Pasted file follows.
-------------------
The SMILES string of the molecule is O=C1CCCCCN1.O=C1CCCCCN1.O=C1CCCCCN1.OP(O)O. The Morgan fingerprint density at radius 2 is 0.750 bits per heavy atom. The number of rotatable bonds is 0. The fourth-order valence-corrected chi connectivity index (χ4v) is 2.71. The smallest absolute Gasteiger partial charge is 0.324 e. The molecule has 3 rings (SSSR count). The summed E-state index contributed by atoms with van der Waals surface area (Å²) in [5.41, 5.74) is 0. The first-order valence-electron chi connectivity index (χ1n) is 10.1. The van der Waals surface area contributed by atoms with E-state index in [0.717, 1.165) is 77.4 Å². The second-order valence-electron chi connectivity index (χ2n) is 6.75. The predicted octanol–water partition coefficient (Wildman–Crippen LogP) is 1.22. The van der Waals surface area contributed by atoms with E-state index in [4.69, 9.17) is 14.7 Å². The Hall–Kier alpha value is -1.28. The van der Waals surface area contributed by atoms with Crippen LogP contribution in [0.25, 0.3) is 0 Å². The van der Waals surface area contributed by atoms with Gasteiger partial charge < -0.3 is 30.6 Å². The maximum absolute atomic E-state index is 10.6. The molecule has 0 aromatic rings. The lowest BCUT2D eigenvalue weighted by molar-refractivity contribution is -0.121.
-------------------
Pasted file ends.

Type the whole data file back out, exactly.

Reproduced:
The SMILES string of the molecule is O=C1CCCCCN1.O=C1CCCCCN1.O=C1CCCCCN1.OP(O)O. The Morgan fingerprint density at radius 2 is 0.750 bits per heavy atom. The number of rotatable bonds is 0. The fourth-order valence-corrected chi connectivity index (χ4v) is 2.71. The smallest absolute Gasteiger partial charge is 0.324 e. The molecule has 3 rings (SSSR count). The summed E-state index contributed by atoms with van der Waals surface area (Å²) in [5.41, 5.74) is 0. The first-order valence-electron chi connectivity index (χ1n) is 10.1. The van der Waals surface area contributed by atoms with E-state index in [0.717, 1.165) is 77.4 Å². The second-order valence-electron chi connectivity index (χ2n) is 6.75. The predicted octanol–water partition coefficient (Wildman–Crippen LogP) is 1.22. The van der Waals surface area contributed by atoms with E-state index in [4.69, 9.17) is 14.7 Å². The Hall–Kier alpha value is -1.28. The van der Waals surface area contributed by atoms with Crippen LogP contribution in [0.25, 0.3) is 0 Å². The van der Waals surface area contributed by atoms with Gasteiger partial charge < -0.3 is 30.6 Å². The maximum absolute atomic E-state index is 10.6. The molecule has 0 aromatic rings. The lowest BCUT2D eigenvalue weighted by molar-refractivity contribution is -0.121.